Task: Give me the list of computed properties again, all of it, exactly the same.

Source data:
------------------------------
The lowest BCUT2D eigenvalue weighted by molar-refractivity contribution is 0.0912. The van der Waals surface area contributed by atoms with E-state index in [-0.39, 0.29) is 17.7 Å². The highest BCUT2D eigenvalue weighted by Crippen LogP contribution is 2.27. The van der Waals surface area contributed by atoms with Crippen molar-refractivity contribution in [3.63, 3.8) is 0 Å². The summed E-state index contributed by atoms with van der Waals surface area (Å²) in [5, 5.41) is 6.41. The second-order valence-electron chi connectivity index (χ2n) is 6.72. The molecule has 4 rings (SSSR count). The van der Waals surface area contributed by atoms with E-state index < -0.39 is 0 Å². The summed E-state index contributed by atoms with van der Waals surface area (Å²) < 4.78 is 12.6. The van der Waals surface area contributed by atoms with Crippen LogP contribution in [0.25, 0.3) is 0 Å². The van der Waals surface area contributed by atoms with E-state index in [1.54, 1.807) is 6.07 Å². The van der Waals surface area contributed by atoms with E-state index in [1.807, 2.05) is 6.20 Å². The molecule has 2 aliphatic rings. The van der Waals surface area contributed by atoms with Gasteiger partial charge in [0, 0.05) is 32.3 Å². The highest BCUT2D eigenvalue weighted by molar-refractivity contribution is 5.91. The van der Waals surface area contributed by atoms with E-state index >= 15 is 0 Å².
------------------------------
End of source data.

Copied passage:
The lowest BCUT2D eigenvalue weighted by molar-refractivity contribution is 0.0912. The van der Waals surface area contributed by atoms with E-state index in [-0.39, 0.29) is 17.7 Å². The highest BCUT2D eigenvalue weighted by Crippen LogP contribution is 2.27. The van der Waals surface area contributed by atoms with Crippen molar-refractivity contribution in [3.63, 3.8) is 0 Å². The summed E-state index contributed by atoms with van der Waals surface area (Å²) in [5, 5.41) is 6.41. The second-order valence-electron chi connectivity index (χ2n) is 6.72. The molecule has 4 rings (SSSR count). The van der Waals surface area contributed by atoms with E-state index < -0.39 is 0 Å². The summed E-state index contributed by atoms with van der Waals surface area (Å²) < 4.78 is 12.6. The van der Waals surface area contributed by atoms with Crippen LogP contribution in [0.25, 0.3) is 0 Å². The van der Waals surface area contributed by atoms with E-state index in [1.54, 1.807) is 6.07 Å². The van der Waals surface area contributed by atoms with E-state index in [1.807, 2.05) is 6.20 Å². The molecule has 2 aliphatic rings. The van der Waals surface area contributed by atoms with Gasteiger partial charge in [0, 0.05) is 32.3 Å². The highest BCUT2D eigenvalue weighted by molar-refractivity contribution is 5.91. The van der Waals surface area contributed by atoms with E-state index >= 15 is 0 Å².